CTA crime down in first 3 months of 2014, cameras installed on more than 800 train cars

Crime on CTA buses and trains decreased during the first three months of 2014
May 6, 2014 10:00:00 PM PDT
Crime on CTA buses and trains decreased by more than 20 percent during the first three months of 2014, Chicago Mayor Rahm Emanuel announced Wednesday.

The rates have been credited to several initiatives, particularly the agency's completed installation of security cameras on more than 800 rail cars, covering nearly every CTA train.

Surveillance has also been utilized heavily in rail stations.

"You have complete saturation, 23,000 cameras throughout the system, making sure that our riders have safe, reliable and secure rides on our public transportation system," Emanuel said.

The mayor's office said the drop in crime is also attributed to police presence on train lines in high-crime areas. Officers, both in-uniform and undercover, have been sent to patrol these lines, officials said.

Officials also claim that the cameras have also helped get some criminals off the streets.

"Our offenders now realize that we're using this as evidence against them," said Chicago Police Commander Nancy Lipman. "The cameras have become, really, our best witness to crimes. You can't deny what's on film."

The Guardian Angels, a volunteer patrol group that watches CTA routes, also credits the cameras for identifying suspects. Footage is being used to help identify a suspect that stabbed four Guardian Angels two years ago.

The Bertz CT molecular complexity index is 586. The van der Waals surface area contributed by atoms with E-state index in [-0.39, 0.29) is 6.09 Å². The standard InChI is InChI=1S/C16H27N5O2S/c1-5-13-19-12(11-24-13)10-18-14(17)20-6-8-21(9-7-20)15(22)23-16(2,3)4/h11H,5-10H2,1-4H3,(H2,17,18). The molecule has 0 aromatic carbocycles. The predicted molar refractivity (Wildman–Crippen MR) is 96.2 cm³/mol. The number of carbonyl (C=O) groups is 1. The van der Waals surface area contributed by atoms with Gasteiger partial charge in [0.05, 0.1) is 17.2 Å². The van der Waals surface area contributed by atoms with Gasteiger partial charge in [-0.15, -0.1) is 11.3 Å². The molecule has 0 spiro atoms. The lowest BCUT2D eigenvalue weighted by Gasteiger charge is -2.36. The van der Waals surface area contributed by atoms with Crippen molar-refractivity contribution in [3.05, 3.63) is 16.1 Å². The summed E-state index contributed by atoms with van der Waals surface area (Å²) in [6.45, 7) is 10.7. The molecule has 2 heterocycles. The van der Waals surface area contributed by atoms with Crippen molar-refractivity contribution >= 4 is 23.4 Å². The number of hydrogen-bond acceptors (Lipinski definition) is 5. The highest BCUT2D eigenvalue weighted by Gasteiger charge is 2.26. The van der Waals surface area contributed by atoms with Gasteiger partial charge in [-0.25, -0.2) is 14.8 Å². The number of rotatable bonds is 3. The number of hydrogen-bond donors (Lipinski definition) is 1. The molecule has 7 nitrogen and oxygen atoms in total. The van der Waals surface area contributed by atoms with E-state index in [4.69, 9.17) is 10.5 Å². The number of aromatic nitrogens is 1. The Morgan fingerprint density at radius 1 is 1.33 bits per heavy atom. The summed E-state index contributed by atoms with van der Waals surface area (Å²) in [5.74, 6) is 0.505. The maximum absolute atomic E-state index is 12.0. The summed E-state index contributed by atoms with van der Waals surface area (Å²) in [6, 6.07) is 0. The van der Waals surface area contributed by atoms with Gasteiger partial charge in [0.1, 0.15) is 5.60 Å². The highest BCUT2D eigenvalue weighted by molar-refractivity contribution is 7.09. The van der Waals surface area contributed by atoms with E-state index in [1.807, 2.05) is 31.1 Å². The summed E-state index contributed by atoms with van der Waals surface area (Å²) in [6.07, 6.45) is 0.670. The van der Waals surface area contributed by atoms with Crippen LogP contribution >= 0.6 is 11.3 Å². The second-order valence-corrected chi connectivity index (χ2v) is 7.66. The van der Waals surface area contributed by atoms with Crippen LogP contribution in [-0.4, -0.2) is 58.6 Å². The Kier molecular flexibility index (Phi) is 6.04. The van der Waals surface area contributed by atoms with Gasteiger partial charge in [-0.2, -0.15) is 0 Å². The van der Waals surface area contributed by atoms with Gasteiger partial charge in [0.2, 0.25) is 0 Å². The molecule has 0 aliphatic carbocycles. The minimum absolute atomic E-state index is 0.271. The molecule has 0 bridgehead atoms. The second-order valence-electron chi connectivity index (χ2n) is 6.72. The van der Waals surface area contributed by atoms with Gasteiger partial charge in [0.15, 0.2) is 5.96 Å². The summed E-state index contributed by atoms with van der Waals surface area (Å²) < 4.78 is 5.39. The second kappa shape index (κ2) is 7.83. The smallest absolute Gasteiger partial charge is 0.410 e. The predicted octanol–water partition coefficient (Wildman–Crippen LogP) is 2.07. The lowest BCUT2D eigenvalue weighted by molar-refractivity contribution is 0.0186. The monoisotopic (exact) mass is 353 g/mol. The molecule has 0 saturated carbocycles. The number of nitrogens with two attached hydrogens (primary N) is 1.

"That was instrumental, and that's actually going to be able to be used in court," said Miguel Fuentes, a member of the Guardian Angels.

Rider reviews are mixed, however, about whether these measures make them feel any safer on the CTA.

"It feels like at least if something happened, they would see it and be able to see who did it," said Lizzy Powers, a CTA rider.

"If you're riding the green line, the red line, it still gets a little dangerous," said Alonzo Lee, a CTA rider. "You just never know what to expect out there."

Many Lakeview residents also believe crime, especially at night, remains a big problem at the Belmont Red and Brown Line station.

"We just don't trust the statistics, we still don't believe we have enough police," said Chester Kropidlowski of East Lakeview Neighbors.

Chicago's statistics measure crime for the first three months of the year compared with the same period in 2013.

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